Let’s get this out of the way right off the bat before the comments section gets mobbed like Harry Styles lost in a Forever 21 on Black Friday: If you are a One Direction fan, you will love "This is Us."
There are plenty of shots of the meticulously groomed pop stars shirtless and in their skivvies. They play all of their catchy hits. They say cute and charming things about their families, their newfound superstardom, and most importantly, their maniacally dedicated fans. Swooning, screaming and joyful tears are pretty much a guarantee (I know this because I watched the movie in a public showing with over a hundred fans, and the screaming began before the lights even finished dimming. Props to them, though; when the movie actually started, they became quite civil).
So those already converted to the Church of the Melodious Swoopy Hairs will have much to praise. They’ll be screaming. Everyone else, however, will likely be left snoring through what amounts to an exceptionally produced – and exceptionally shallow – ad.
"1D3D" (omg) follows the band as they fly across the globe for their massive world tour. For the uninitiated, there’s Harry Styles (the Heartthrob), Zayn Malik (the Mysterious One), Louis Tomlinson (the Goofy One), Niall Horan (the One Who Occasionally Plays the Guitar) and Liam Payne (the … uh … Fifth One?). Together, they tour exotic locales and perform the hits for crowds filled with sobbing fangirls and Martin Scorsese. Wait, what?!
In between numbers, the boys are seen having fun behind the scenes, playing harmless pranks on their mates and their loyal fans, enjoying the sights and giddily goofing around instead of learning choreography. Every now and then, they talk to the camera about life on the road, their origins on the British "The X Factor" and, uh, having more fun.
Their mentor Simon Cowell (also one of the film’s producers) is briefly interviewed, as well as a few music experts, who dubiously describe One Direction as "dangerous" and "anarchic." Yeah, maybe compared to a marshmallow. I bet those guys are having a hard time finding anyone to sit next to in the music critic lunchroom since the film has come out.
The only word fitting for the boys is really (you guessed it) fun. "This is Us" has one mission, and it’s to show the guys messing around and having a good time. And they do seem like an energetic, affable bunch, animatedly playing around with the throngs of fans surrounding every hotel and rampaging backstage in golf carts and skateboards. The film’s best moments, in fact, come when the boys are seen casually interviewing each other, asking about what they’d do if they weren’t in the group, their legacy and one member’s almost early departure from the band.
That these moments come during clearly staged scenarios, like while fishing and camping, points to the film’s big problem. For all of 1D’s seemingly spontaneous and silly behavior, everything in "This is Us" feels very carefully managed.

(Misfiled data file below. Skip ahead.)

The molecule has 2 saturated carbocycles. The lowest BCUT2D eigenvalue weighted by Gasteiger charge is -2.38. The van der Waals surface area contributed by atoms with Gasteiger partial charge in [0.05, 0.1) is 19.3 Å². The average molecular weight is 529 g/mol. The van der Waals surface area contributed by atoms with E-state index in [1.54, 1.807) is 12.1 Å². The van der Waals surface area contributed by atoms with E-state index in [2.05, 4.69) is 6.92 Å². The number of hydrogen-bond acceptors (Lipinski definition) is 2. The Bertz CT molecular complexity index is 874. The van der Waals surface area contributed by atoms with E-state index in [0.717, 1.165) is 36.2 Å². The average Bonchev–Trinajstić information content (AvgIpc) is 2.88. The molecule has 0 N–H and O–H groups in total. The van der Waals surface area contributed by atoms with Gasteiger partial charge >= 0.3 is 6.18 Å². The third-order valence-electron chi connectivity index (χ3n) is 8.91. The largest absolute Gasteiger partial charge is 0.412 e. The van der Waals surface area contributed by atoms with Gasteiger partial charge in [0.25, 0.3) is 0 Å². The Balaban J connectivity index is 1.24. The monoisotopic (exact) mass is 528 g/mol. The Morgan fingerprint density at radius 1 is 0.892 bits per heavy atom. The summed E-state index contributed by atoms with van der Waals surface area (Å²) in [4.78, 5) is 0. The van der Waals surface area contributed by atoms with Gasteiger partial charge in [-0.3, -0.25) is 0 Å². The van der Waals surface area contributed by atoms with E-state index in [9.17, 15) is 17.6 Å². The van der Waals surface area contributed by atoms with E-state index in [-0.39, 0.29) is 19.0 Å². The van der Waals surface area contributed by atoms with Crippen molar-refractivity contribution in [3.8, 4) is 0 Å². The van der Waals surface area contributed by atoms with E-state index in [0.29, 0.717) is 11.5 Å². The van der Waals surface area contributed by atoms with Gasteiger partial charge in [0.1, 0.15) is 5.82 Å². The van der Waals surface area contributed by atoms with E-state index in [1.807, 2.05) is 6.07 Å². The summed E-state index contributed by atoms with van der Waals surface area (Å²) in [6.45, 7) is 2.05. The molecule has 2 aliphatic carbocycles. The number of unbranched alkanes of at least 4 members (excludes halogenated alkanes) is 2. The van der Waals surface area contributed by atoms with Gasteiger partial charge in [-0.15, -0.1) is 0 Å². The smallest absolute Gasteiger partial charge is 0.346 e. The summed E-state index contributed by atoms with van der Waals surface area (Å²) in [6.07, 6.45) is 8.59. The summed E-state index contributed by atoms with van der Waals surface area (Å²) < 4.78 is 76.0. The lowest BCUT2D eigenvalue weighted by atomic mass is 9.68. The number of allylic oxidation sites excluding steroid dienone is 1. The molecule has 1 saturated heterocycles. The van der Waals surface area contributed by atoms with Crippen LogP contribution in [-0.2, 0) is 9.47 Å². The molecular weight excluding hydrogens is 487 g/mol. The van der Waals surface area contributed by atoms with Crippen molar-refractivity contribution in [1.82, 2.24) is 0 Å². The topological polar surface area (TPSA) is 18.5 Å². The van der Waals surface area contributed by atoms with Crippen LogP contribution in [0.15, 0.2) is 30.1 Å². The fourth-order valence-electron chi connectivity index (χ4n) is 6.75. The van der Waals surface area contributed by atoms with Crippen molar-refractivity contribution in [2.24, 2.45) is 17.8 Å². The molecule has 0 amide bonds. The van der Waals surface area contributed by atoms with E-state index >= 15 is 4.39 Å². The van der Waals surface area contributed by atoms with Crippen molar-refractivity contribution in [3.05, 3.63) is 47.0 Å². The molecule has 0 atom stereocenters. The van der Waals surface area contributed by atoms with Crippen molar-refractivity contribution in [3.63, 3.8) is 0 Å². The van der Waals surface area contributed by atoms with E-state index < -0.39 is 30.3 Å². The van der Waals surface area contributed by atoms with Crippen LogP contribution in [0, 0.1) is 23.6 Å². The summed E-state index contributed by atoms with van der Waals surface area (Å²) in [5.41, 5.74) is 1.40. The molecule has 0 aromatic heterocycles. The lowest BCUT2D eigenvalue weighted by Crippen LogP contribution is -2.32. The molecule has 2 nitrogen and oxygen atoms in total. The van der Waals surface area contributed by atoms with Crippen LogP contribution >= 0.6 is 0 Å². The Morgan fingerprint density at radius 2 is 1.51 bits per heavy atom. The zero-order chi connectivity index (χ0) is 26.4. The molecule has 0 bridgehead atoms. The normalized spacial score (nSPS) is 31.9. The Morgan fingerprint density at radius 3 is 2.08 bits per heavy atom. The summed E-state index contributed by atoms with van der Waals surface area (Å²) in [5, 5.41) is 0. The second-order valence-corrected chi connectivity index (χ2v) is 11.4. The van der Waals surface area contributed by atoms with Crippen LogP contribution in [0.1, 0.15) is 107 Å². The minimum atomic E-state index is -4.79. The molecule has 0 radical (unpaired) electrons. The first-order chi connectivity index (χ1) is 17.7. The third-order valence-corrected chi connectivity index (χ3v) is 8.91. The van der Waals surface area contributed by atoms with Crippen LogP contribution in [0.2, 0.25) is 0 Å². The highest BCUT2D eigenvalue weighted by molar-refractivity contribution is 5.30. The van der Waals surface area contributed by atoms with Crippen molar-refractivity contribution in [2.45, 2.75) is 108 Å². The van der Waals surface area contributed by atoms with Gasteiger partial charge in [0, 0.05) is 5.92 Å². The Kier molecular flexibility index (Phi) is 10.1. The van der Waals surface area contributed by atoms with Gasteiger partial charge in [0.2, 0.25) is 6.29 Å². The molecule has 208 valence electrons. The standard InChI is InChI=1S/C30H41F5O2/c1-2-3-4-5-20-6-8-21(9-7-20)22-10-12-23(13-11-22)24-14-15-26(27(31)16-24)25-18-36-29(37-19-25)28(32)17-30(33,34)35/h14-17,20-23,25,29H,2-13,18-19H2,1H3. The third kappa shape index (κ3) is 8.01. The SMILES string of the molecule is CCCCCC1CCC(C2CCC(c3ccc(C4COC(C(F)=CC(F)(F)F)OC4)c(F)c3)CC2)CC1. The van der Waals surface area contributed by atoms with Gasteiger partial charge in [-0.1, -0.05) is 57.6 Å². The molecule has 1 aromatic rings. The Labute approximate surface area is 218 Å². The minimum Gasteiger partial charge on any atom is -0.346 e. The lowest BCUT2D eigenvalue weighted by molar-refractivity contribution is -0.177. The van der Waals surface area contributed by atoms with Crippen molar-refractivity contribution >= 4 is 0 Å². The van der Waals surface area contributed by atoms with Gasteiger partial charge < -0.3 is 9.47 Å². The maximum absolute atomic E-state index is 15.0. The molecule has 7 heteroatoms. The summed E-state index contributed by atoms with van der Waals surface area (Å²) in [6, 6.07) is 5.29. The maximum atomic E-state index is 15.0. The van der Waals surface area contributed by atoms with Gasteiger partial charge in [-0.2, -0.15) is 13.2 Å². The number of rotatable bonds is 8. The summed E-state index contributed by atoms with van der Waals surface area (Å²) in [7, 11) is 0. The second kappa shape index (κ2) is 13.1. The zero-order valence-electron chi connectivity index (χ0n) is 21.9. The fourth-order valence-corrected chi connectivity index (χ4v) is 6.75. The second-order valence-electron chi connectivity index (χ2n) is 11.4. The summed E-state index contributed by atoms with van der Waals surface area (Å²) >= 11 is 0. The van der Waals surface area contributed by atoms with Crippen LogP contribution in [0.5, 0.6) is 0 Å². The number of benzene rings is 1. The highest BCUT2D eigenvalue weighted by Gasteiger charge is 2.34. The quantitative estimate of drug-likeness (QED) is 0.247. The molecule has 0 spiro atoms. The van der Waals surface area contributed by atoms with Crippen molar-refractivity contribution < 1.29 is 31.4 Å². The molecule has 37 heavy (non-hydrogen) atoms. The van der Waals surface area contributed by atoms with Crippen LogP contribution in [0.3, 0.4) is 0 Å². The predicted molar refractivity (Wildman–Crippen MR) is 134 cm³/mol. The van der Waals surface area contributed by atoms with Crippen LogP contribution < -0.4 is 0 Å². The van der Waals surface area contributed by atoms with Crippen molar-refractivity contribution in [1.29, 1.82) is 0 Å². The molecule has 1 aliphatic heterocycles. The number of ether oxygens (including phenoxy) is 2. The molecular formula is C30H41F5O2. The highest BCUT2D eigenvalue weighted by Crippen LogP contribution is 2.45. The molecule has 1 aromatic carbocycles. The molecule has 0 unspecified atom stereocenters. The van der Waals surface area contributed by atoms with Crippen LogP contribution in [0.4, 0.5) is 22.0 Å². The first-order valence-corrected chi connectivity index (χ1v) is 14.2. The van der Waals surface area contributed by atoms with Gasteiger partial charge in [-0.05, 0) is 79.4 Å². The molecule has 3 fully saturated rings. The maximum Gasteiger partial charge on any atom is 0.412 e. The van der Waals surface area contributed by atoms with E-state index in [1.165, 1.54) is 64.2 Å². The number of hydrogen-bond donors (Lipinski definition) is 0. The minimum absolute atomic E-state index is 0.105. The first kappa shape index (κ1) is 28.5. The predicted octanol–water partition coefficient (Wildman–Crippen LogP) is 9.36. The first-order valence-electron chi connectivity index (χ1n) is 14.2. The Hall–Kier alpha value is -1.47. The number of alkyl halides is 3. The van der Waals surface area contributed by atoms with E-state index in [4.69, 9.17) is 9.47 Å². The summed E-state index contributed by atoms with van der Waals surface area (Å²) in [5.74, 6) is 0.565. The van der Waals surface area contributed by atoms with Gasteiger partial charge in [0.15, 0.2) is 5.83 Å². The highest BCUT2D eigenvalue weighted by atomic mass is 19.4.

Star documentarian Morgan Spurlock ("Super Size Me") has never been a particularly insightful filmmaker, normally sticking to entertainingly showy if shallow musings on topics of interest. But he does have mainstream respect and a known name, which might inspire hope for something more inquisitive and a bit braver than the norm. Instead, he stays glued to the standard template of its recent brethren, like "Katy Perry: Part of Me" or "Justin Bieber: Never Say Never."
There are plentiful shots of fans praising the band and talking about how it changed their lives. Archived news footage of One Direction mania is dredged up to convince any non-converts in the crowd that yes, One Direction is famous. They talk about the journey to stardom, complete with the mildest of setbacks. The tour is tiring, and their families miss them, but it’s okay because the fans are just oh so worth it.
And, of course, there’s the furiously underlined message that, though they may be famous, they’re still down-to-earth guys, complete with a trip to their humble old stomping grounds for maximum normalcy.
Any real life issues or remotely controversial (read: interesting) material is neglected (don’t bother asking if Taylor Swift comes up). Any hardships are of the PR-friendly variety – they’re too goofy! They’re too dedicated to their fans! – and still merely touched upon before they're instantly buried under a sea of gratuitous fan praise and shirtless shots.
Spurlock films the concert footage energetically, with confetti, inflated balls and little CG flourishes flying off the stage and at the audience. But no amount of 3-D spaceships and flying confetti can hide the fact that a documentary with no depth, story, insights or characters can get pretty long and boring after a certain point (which, for most casual viewers and haggard parents, will be about the halfway mark).
Even compared to previous glorified pop star promotional videos, "This is Us" is feather light on actual content or insight. None of these boys have particularly interesting stories or backgrounds. They might; they’re just not on display here. The safe, brand-focused formula ends up homogenizing the five boys into an indistinct clump of fun-loving handsomeness. The us teased in the film’s title remains a mystery.
The only thing I really learned after 92 minutes was the only thing more carefully crafted than their ice cream swirl hairdos is their image.
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